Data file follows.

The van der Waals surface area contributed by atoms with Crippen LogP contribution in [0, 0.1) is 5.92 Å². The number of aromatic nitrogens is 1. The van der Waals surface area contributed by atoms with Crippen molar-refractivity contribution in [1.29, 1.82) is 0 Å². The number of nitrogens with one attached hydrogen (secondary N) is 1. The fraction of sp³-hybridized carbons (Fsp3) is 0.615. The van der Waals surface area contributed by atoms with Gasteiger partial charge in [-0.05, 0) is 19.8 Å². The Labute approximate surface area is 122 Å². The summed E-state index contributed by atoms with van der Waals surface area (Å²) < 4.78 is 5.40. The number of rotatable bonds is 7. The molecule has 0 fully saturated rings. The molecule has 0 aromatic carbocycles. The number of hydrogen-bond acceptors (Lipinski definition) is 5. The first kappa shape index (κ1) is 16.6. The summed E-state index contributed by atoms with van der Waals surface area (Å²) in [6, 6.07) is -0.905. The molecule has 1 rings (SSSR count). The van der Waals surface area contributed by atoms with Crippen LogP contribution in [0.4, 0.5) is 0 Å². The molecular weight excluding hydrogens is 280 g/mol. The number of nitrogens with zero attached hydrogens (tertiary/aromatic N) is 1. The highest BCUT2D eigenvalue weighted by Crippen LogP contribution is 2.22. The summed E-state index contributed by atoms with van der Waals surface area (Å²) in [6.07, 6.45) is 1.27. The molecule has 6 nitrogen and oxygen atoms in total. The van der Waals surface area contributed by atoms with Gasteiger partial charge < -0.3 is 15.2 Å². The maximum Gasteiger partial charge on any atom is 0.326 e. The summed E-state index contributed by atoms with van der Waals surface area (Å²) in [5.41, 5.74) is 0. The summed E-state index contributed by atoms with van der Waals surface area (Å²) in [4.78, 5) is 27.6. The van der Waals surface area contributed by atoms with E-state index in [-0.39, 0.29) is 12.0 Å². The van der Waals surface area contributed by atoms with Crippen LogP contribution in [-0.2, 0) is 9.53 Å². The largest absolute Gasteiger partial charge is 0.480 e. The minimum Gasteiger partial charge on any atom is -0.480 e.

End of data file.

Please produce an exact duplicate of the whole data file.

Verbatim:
The van der Waals surface area contributed by atoms with Crippen LogP contribution in [0, 0.1) is 5.92 Å². The number of aromatic nitrogens is 1. The van der Waals surface area contributed by atoms with Crippen molar-refractivity contribution in [1.29, 1.82) is 0 Å². The number of nitrogens with one attached hydrogen (secondary N) is 1. The fraction of sp³-hybridized carbons (Fsp3) is 0.615. The van der Waals surface area contributed by atoms with Gasteiger partial charge in [-0.05, 0) is 19.8 Å². The Labute approximate surface area is 122 Å². The summed E-state index contributed by atoms with van der Waals surface area (Å²) < 4.78 is 5.40. The number of rotatable bonds is 7. The molecule has 0 fully saturated rings. The molecule has 0 aromatic carbocycles. The number of hydrogen-bond acceptors (Lipinski definition) is 5. The first kappa shape index (κ1) is 16.6. The summed E-state index contributed by atoms with van der Waals surface area (Å²) in [6, 6.07) is -0.905. The molecule has 1 rings (SSSR count). The van der Waals surface area contributed by atoms with Crippen LogP contribution in [0.4, 0.5) is 0 Å². The molecular weight excluding hydrogens is 280 g/mol. The number of nitrogens with zero attached hydrogens (tertiary/aromatic N) is 1. The highest BCUT2D eigenvalue weighted by Crippen LogP contribution is 2.22. The summed E-state index contributed by atoms with van der Waals surface area (Å²) in [6.07, 6.45) is 1.27. The molecule has 6 nitrogen and oxygen atoms in total. The van der Waals surface area contributed by atoms with Gasteiger partial charge < -0.3 is 15.2 Å². The maximum Gasteiger partial charge on any atom is 0.326 e. The summed E-state index contributed by atoms with van der Waals surface area (Å²) in [5.41, 5.74) is 0. The summed E-state index contributed by atoms with van der Waals surface area (Å²) in [4.78, 5) is 27.6. The van der Waals surface area contributed by atoms with E-state index in [-0.39, 0.29) is 12.0 Å². The van der Waals surface area contributed by atoms with Crippen LogP contribution in [-0.2, 0) is 9.53 Å². The largest absolute Gasteiger partial charge is 0.480 e. The minimum Gasteiger partial charge on any atom is -0.480 e.